San Bernardino National Forest closes forest to recreational target shooting because of fire danger
By JIM MATTHEWS
The San Bernardino National Forest staff invoked its annual “fire season” shooting closure on the whole forest under the guise of protecting against wildfire. The closure was announced Wednesday this week will continue until the end of January unless the closure order is lifted because of some voodoo formula of rain and smoke and wind direction.
There is no formula for “when” discharge of firearms is more likely to cause a fire the agency can show you. In fact, the only study done on the possibility of bullets from a firearm striking something and starting a fire prove it would be effectively impossible in actual field conditions. The study used precisely angled steel plates and peat moss as tinder under the plates (and I challenge you to find any kind of field conditions that might duplicate this), and it still found that bullets causing fire were nearly impossible.
The study did not consider that idiots flicking still-burning cigarette butts, playing with fireworks, using illegal tracer ammunition, or otherwise being stupid and careless are the cause of the fires. Of course, they are going to blame the gun. Blaming the gun for a stupid or insane human act is hardwired into our society today. So when questioned, people don’t say what really happened. “We were trying to see if we could make this pop bottle of gasoline exploded.” No, they say, “it just started while we were shooting.” And the Forest Service buys that and blames the gun.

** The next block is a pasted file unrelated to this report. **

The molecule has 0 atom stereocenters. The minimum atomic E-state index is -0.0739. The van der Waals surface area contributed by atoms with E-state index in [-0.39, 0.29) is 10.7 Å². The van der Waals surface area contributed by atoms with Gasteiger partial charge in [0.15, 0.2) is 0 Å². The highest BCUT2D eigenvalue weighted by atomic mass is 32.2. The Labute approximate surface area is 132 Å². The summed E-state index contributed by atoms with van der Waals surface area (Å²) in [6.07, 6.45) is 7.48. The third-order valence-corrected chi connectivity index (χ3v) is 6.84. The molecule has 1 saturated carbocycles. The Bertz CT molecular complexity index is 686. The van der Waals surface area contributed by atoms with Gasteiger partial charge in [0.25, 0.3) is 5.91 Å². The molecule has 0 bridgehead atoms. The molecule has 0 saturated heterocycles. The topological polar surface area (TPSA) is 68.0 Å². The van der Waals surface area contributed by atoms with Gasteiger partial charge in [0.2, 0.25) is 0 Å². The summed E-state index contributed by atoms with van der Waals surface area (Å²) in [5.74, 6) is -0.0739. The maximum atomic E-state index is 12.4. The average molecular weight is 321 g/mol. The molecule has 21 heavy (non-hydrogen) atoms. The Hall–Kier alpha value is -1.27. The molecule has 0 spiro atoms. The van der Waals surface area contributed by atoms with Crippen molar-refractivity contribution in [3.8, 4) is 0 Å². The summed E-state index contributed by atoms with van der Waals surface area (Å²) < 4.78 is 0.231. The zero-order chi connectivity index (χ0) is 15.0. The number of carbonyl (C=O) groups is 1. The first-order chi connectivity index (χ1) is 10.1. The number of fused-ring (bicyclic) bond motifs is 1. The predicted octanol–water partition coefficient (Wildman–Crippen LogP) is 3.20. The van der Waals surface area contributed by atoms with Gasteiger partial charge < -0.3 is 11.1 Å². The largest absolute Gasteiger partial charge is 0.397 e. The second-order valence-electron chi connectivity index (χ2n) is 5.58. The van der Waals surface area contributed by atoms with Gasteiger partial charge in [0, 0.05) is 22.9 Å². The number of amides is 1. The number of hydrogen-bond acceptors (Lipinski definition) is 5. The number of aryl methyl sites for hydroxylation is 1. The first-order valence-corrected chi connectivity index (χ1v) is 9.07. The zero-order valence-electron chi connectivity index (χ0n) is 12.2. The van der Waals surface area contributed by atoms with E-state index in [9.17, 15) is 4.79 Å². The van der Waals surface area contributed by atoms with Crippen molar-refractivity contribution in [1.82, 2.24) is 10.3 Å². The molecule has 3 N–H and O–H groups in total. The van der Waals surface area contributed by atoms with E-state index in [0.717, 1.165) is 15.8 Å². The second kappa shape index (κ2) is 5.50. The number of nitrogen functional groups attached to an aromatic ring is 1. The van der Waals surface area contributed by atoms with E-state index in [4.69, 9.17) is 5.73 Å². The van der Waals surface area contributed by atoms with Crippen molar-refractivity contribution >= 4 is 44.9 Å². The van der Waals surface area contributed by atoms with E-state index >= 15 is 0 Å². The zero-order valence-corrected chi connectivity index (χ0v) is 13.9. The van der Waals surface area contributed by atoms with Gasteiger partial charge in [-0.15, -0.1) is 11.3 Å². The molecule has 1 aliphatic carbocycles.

I can’t tell you how many times the “cause” for wildland fires is listed as firearm discharge from recreational shooters. I can tell you that no one can prove – prove -- to you that people using legal ammunition and target shooting on public lands have ever started a fire by simply shooting.
But here we are with our annual closure. Of course, in one of the only sane things in this forest order, it doesn’t apply to hunting discharge of firearms (which sort of hints right there that it’s not the gun’s fault). But now recreational shooters are banned from the handful of places left on the San Bernardino National where you can still target shoot.
But, hey, it could be worse.
Citing no peer-reviewed science, the Angeles National Forest simply banned all recreational target shooting over a decade ago and closed all the dispersed public shooting areas on that Forest. Oh, they used a whole bunch of feel-good excuses – public safety and lead contamination of ground water were the two big ones I remember. Either of those would be hard to actually document as justification.
But these are gun/shooting restrictions, and the reaction from most of the public: “(Yawn!).”
Oh, but you were riled up when they closed the wilderness to all visitors for less capricious reasons.
Did you know that smoking except within an enclosed vehicle is also now banned on the Forest? Apparently anyone stupid enough to smoke is also too stupid to know to put their cigarettes out, dead out, if they are smoking on a hiking trail or picnic area. But we don’t want smokers out their fouling our air when weren’t in the mountains, do we?
No more open campfires because we are all apparently too stupid to know how to keep a campfire under control or know when to snuff it out and how to do that so it doesn’t get out of control. But most of you are too stupid to know about campfires, so the three or four of us not that stupid acquiesce to this rule.
Of course, I’m being sarcastic. But the point is that these public land agencies aren’t even challenged on so many of these stupid closures and restrictions on the public any longer.